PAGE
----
A nucleic acid sequence encoding an FcRH is introduced into a plasmid or other vector, which is then used to transform living cells. Constructs in which a cDNA containing the entire FcRH coding sequence, a fragment of the FcRH coding sequence, amino acid variations of the FcRH coding sequence, or fusion proteins of the aforementioned, inserted in the correct orientation into an expression plasmid, may be used for protein expression. In some cases, for example, it may be desirable to express the FcRH coding sequence under the control of an inducible or tissue-specific promoter.
Eukaryotic expression systems permit appropriate post-translational modifications to expressed proteins. Thus, eukaryotic, and more preferably mammalian expression systems, allow glycosylations patterns comparable to naturally expressed FcRH. Transient transfection of a eukaryotic expression plasmid allows the transient production of FcRH by a transfected host cell. FcRH may also be produced by a stably-transfected mammalian cell line. A number of vectors suitable for stable transfection of mammalian cells are available to the public (e.g., see Pouwels et al., Cloning Vectors: A Laboratory Manual, 1985, Supp. 1987), as are methods for constructing such cell lines (see e.g., F. Ausubel et al., Current Protocols in Molecular Biology, John Wiley & Sons, New York, N.Y., 1998). Another preferred eukaryotic expression system is the baculovirus system using, for example, the vector pBacPAK9, which is available from Clontech (Palo Alto, Calif.). If desired, this system may be used in conjunction with other protein expression techniques, for example, the myc tag approach described by Evan et al. (Mol. Cell Biol. 5:3610-3616, 1985) or analogous tagging approaches, e.g., using a hemagluttinin (HA) tag.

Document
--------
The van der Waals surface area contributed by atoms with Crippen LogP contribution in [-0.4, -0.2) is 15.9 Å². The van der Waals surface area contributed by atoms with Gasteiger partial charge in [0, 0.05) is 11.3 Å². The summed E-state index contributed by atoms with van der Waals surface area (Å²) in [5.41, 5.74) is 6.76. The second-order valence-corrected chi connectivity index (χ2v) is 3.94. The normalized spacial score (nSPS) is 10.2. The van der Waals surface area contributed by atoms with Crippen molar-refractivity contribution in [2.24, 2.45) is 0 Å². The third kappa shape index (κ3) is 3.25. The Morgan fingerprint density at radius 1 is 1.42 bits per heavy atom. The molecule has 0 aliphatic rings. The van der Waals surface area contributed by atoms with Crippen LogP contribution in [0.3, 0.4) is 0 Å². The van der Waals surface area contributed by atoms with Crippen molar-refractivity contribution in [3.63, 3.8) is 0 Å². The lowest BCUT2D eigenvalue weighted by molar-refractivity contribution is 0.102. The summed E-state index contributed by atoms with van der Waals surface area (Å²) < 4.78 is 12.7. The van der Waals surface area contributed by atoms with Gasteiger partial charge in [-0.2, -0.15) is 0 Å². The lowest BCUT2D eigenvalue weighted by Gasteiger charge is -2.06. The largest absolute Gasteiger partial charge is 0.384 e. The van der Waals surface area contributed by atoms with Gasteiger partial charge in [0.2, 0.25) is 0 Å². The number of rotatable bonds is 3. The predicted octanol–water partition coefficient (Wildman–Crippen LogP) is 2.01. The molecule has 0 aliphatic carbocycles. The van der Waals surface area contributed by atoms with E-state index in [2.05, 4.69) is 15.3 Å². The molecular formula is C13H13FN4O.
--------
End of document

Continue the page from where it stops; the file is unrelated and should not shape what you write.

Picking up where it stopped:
Once the recombinant protein is expressed, it can be isolated from the expressing cells by cell lysis followed by protein purification techniques such as affinity chromatography. In this example, an antibody that specifically binds to FcRH, which may be produced by methods that are well-known in the art, can be attached to a column and used to isolate FcRH. Once isolated, the recombinant protein can, if desired, be purified further, e.g., by high performance liquid chromatography (HPLC; e.g., see Fisher, Laboratory Techniques In Biochemistry And Molecular Biology, Work and Burdon, Eds., Elsevier, 1980).